Given the profound stage of exponential change we are currently in, the reactive nature of agility still provides value for organizations and individuals. The ability to be agile is a key strategy to have, as there are always going to be unpredictable problems that demand rapid solutions and other challenges that require quick analysis and response.
It’s important to keep agility in a proper context; it is the ideal strategy for unpredictable change and reacting quickly after a change occurs. Essentially, avoid using agility as the panacea to change and innovation that many organizations assume it is; it’s just another way to protect the status quo.
While agility remains vital in some ways, it needs to be balanced with a new key strategy—anticipation. If you want to become the disruptor and turn change into game-changing opportunity, you must anticipate what’s to come.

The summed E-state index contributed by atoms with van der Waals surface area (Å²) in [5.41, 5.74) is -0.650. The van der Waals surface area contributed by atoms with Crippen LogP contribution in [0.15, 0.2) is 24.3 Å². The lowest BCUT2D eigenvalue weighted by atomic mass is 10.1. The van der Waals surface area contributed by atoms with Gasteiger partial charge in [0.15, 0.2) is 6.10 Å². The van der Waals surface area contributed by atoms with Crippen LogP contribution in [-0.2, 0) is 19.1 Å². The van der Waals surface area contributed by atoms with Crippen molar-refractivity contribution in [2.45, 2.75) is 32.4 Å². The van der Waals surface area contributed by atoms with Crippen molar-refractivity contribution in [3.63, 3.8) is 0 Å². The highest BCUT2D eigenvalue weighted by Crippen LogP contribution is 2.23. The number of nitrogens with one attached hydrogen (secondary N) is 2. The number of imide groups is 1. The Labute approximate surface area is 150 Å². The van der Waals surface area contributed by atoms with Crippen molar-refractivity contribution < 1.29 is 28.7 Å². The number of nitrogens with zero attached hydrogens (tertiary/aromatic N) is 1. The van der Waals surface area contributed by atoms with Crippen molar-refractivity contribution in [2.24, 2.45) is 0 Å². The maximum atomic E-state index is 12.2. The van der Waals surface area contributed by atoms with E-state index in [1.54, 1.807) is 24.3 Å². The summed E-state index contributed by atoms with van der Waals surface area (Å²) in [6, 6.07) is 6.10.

My Anticipatory Organization Model has proven itself over time and is geared to showing organizations and individuals how to anticipate the future and make bold moves by turning disruption and change into an opportunity and advantage, identifying and acting on change before it occurs, identifying and pre-solving problems before they occur, and jumping ahead with the confidence that comes from certainty.
One of the keys in the proven methodology is identifying both Hard Trends and Soft Trends. Hard Trends are based on future facts—things that will happen, or future events we can all bank on. By contrast, Soft Trends are based on assumptions and represent future possibilities—things that may or may not occur but that are open to influence.
Leveraging those two concepts allows organizations of all sorts to plan and carry out strategies with a newfound level of confidence that fosters rapid growth and accelerated innovation.